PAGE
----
GOOD HEALTH: Excess connective tissue leads to outward skin condition

By Dr. Keith Roach

DEAR DR. ROACH: In my 40s, I developed lumps in the palm of my hands. I was diagnosed with Dupuytren’s contracture and underwent hand surgery to correct the condition. I also noticed similar lumps in the arches of my feet, which don’t cause any pain, so I’ve not sought treatment for my feet. Now in my mid-60s, I have experienced a severe bend in my penis. I assume it’s Peyronie’s disease. The bend has lessened over several months. What is the cause and connection between these phenomenon? Should I seek treatment? — B.M.


ANSWER: All three of the conditions you mention are related to excess growth of connective tissue. In the hand, Dupuytren’s contracture is caused by excess growth of a connective cell (called a fibroblast) in the superficial palmar fascia (fascia is the thick, tough connective tissue found in many places in the body). A very similar condition in the plantar fascia (“plantar” refers to the sole of the feet) is called plantar fibromatosis (also called Ledderhose disease).

Peyronie’s disease is also caused by excess growth of fibroblasts, with deposition of collagen plaques in the penis, causing pain and deformity of the penis. This, in turn, can cause psychological distress and sexual dysfunction. Twenty-one percent of people with Peyronie’s also have Dupuy-tren’s contracture. It is thought that repeated trauma, whether to the hand, penis or foot, is a trigger for the abnormal fibroblast activity in people with a genetic predisposition.

Many men do not speak to their physician about Peyronie’s disease, so they don’t get referred to a urologist, who can discuss the options for treatment. Treatment may include medications, injection and surgery, and referral to an expert is appropriate for all men in whom the condition is suspected.


DEAR DR. ROACH: My wife was diagnosed with liver cancer in January. We do not know how she got it, since she does not smoke, drink or do drugs — and has no family history. She has lost about 50 pounds. She is currently receiving the immunotherapy drugs Tecentriq and Avastin. These drugs worked for a while, but now they do not work as well. My question is, could these drugs have caused this weight loss, since the side effects of both medications say that they might cause weight loss? What else could she take, and what could we do to help her gain weight faster? Her legs are very weak, and she has trouble walking. She has even fallen a few times. Thank you. — H.R.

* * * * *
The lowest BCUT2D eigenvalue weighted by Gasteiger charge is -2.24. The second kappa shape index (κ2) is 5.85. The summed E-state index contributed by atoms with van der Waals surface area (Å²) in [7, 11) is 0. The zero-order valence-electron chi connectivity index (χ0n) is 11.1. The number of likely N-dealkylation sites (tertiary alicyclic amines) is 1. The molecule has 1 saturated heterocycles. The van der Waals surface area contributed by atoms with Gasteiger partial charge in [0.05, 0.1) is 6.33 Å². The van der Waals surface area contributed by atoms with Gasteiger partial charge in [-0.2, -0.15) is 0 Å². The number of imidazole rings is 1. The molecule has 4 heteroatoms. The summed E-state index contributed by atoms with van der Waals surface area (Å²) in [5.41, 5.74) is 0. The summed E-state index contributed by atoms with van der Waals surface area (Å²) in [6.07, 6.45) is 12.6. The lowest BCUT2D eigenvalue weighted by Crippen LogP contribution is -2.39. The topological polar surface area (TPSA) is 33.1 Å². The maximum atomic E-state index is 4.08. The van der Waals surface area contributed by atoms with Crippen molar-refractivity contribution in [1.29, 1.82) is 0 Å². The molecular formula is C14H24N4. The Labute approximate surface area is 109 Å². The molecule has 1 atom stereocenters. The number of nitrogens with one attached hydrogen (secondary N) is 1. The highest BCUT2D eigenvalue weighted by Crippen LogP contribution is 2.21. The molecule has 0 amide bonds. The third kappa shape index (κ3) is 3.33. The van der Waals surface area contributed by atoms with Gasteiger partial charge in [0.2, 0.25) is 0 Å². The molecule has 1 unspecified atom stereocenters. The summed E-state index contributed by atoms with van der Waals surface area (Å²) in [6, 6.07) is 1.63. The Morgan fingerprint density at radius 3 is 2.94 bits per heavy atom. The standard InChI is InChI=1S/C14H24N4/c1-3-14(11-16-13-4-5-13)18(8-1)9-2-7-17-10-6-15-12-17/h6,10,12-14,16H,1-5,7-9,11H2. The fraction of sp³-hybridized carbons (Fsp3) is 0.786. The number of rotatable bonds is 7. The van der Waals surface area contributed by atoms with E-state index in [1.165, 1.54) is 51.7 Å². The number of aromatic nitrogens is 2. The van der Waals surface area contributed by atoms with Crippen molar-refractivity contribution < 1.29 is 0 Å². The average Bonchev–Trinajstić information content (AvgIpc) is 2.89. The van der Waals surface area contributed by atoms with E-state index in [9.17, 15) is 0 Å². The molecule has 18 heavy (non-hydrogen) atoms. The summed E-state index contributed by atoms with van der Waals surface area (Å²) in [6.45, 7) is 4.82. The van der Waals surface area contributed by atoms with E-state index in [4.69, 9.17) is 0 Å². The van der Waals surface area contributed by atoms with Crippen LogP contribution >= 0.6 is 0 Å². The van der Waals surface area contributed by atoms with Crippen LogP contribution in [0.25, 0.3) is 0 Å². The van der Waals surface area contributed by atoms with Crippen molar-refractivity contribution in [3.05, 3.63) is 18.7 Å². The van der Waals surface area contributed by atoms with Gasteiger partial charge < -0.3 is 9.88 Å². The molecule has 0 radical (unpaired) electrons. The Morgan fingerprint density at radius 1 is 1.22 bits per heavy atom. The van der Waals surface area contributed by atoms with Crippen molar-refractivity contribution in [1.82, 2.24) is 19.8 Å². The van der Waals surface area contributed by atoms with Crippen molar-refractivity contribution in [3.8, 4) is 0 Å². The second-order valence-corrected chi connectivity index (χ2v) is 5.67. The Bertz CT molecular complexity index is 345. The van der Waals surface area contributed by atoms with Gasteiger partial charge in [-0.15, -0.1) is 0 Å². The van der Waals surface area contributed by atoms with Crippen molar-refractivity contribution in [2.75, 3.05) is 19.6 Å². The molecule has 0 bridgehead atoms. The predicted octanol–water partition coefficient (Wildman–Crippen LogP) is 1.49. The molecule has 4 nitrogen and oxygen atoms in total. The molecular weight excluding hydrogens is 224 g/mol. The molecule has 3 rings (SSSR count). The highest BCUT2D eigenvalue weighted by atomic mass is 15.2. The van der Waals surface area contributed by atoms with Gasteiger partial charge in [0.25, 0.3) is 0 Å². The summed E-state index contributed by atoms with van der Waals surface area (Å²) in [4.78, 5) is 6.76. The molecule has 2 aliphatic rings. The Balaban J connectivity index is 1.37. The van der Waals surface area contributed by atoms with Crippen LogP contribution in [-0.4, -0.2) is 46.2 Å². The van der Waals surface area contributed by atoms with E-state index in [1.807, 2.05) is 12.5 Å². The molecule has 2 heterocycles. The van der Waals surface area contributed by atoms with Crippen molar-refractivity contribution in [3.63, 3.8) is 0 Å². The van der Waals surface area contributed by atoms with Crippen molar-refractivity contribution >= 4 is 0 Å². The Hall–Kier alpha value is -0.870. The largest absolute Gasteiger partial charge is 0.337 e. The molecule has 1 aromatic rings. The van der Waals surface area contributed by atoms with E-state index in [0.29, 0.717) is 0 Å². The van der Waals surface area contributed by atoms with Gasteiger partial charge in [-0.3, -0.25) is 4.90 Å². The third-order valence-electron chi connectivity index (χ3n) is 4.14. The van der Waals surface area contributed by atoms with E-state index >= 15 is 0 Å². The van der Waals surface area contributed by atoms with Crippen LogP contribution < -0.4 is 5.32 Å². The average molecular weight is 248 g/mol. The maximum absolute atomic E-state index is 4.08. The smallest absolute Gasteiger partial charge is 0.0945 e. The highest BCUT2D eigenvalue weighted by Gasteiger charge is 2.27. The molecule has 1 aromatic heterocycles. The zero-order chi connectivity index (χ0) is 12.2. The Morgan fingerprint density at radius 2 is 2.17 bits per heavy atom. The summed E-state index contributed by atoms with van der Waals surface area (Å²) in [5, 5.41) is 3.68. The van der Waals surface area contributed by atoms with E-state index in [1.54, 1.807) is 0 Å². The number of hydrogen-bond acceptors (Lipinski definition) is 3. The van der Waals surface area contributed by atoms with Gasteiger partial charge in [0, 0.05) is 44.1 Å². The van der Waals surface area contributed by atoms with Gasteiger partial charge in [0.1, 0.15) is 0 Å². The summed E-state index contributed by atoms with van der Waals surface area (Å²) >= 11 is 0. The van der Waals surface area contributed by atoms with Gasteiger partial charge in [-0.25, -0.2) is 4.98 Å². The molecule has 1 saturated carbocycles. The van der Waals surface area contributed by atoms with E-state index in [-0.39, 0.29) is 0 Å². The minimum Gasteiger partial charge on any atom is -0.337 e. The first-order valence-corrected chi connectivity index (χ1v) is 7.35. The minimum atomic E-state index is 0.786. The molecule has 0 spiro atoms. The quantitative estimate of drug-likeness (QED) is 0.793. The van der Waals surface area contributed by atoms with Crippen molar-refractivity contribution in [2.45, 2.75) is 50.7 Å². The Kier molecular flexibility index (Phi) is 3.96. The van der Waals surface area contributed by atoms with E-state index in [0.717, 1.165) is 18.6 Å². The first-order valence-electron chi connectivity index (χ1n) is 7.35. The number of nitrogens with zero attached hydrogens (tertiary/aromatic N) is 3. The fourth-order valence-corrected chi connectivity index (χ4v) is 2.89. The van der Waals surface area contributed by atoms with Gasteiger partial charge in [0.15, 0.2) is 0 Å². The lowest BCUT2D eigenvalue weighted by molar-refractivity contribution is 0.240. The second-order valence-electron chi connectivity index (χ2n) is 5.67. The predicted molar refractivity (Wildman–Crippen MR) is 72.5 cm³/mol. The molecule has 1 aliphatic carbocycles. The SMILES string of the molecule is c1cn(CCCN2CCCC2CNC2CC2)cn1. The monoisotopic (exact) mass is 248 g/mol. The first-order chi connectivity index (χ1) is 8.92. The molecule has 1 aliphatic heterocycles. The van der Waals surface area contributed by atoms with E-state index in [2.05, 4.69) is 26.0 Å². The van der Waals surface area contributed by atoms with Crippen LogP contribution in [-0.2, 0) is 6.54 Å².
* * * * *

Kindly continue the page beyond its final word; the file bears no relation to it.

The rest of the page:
ANSWER: I am very sorry for your wife’s diagnosis. Many symptoms found in people with cancer can be caused either by the cancer or by its treatment, and it can be very hard to determine which is causing the symptoms. Weight loss is an extremely common symptom in people with liver cancer, so it may not be either of these drugs causing the problem. Even though weight loss can happen with either of the medicines she is taking, 50 pounds makes me suspect the issue is more likely the cancer itself, rather than the drug. But, of course, both might be working together.

A registered dietician can help work with your wife to give her nutrition advice, which normally includes tasty, high-protein, nutrient-rich foods. Her cancer doctors may help with anti-nausea medicines, treating any underlying depression and sometimes prescribing medicines to stimulate appetite.


Dr. Roach regrets that he is unable to answer individual questions, but will incorporate them in the column whenever possible. Readers may email questions to


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